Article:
APSE's report ‘Homes for all: Ensuring councils can deliver the homes we need’, was launched last week at Parliament. It was a timely reminder of the role local government could play in tackling the housing crisis facing the UK.
Unfortunately the passing of the hugely controversial Housing and Planning Act the day before was a reminder that the current Government don’t see the direct involvement of councils as part of the long term solution. Their preference is clearly to pursue the notion of a home owning democracy, irrespective of whether the public want this or the housing market can deliver it. This approach ignores the many groups in society most in need of affordable homes and who are unlikely to ever be in a position to achieve home ownership or funds for a starter home.
Significant concerns exist about whether there is an alignment between the mix of housing need, particularly around affordability, and what is contained within the Act. Lord Kerslake called the Act an attack on affordable housing. Despite 19 defeats for the Government in the House of Lords the Act has ultimately passed and the challenge is now seen as making it fit for purpose during the regulatory stages currently being undertaken.
What we do know is that the latest household projections in England show that we should have been building 220,000 homes a year, for the 20 year period up to 2031, to meet growth. Given the failure to meet this level of building since 2011, we now should be building 310,000 homes a year for the next 5 years just to play catch up.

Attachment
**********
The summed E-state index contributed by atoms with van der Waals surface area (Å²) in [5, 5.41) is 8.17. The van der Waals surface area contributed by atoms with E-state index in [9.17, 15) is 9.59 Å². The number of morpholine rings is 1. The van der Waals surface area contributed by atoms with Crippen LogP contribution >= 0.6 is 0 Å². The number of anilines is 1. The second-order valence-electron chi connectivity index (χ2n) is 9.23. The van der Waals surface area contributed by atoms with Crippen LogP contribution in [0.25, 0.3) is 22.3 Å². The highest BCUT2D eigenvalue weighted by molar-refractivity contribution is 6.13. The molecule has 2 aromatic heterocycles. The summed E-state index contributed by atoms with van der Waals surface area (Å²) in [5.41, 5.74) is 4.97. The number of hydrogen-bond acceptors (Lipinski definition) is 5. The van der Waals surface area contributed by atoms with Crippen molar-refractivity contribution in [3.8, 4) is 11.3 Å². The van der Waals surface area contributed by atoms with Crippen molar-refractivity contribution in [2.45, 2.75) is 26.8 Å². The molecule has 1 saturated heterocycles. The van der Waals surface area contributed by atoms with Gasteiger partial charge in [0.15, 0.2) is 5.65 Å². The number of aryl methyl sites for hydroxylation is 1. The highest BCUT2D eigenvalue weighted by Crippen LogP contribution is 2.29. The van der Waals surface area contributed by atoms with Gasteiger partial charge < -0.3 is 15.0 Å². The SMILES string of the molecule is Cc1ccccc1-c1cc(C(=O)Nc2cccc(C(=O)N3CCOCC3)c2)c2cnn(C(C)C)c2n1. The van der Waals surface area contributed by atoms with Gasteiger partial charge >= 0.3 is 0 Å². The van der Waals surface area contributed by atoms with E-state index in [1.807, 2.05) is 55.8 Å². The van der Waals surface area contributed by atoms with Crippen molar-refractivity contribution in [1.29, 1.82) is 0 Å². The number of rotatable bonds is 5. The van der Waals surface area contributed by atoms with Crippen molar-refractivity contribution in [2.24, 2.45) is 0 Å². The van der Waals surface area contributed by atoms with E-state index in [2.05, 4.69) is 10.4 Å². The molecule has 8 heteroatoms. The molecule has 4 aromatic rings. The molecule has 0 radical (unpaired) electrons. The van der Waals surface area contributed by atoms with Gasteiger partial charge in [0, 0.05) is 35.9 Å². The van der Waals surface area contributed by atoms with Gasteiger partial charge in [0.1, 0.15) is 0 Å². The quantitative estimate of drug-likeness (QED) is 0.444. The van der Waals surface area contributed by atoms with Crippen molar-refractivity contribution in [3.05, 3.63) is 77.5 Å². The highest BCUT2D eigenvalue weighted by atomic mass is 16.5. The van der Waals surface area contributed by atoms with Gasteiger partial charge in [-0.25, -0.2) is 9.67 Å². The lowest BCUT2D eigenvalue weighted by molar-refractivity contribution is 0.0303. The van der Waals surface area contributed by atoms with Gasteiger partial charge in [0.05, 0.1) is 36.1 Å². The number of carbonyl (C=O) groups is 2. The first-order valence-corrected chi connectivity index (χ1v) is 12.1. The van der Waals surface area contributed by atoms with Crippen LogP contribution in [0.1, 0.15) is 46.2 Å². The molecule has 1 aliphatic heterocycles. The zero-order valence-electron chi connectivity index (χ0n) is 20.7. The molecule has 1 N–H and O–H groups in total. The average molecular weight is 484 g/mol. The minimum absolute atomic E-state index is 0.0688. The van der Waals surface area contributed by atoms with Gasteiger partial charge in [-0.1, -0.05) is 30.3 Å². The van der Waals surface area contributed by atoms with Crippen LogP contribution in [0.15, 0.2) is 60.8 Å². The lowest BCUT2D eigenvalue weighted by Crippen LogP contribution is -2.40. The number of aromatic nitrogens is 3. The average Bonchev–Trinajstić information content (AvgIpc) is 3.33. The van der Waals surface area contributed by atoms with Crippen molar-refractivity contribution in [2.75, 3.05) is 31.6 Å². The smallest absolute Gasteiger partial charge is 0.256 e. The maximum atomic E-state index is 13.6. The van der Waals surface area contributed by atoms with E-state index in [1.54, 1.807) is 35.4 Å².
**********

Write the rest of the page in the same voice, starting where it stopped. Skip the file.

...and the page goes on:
Not so long ago councils were trusted to play the pivotal role in delivering homes for all through a variety of approaches at a local level. With Government interventions impacting fundamentally on local authority HRA business plans, it appears that the direction of travel is to reduce that involvement ever further, especially in the direct delivery of housing.
APSE believes this approach is hugely flawed, councils are best placed to join up policy on housing and its links to better education, better health and society generally. The estimated cost of poor housing to the NHS is £1.4B per annum alone.
In our research, delivered jointly with the TCPA, local authorities, as far apart as Aberdeen and Thurrock, are already innovating and setting up joint ventures and housing companies.
Despite the unhelpful legislation we know that councils will get on with it anyway, innovate and find ways to deliver homes for all, within their local areas.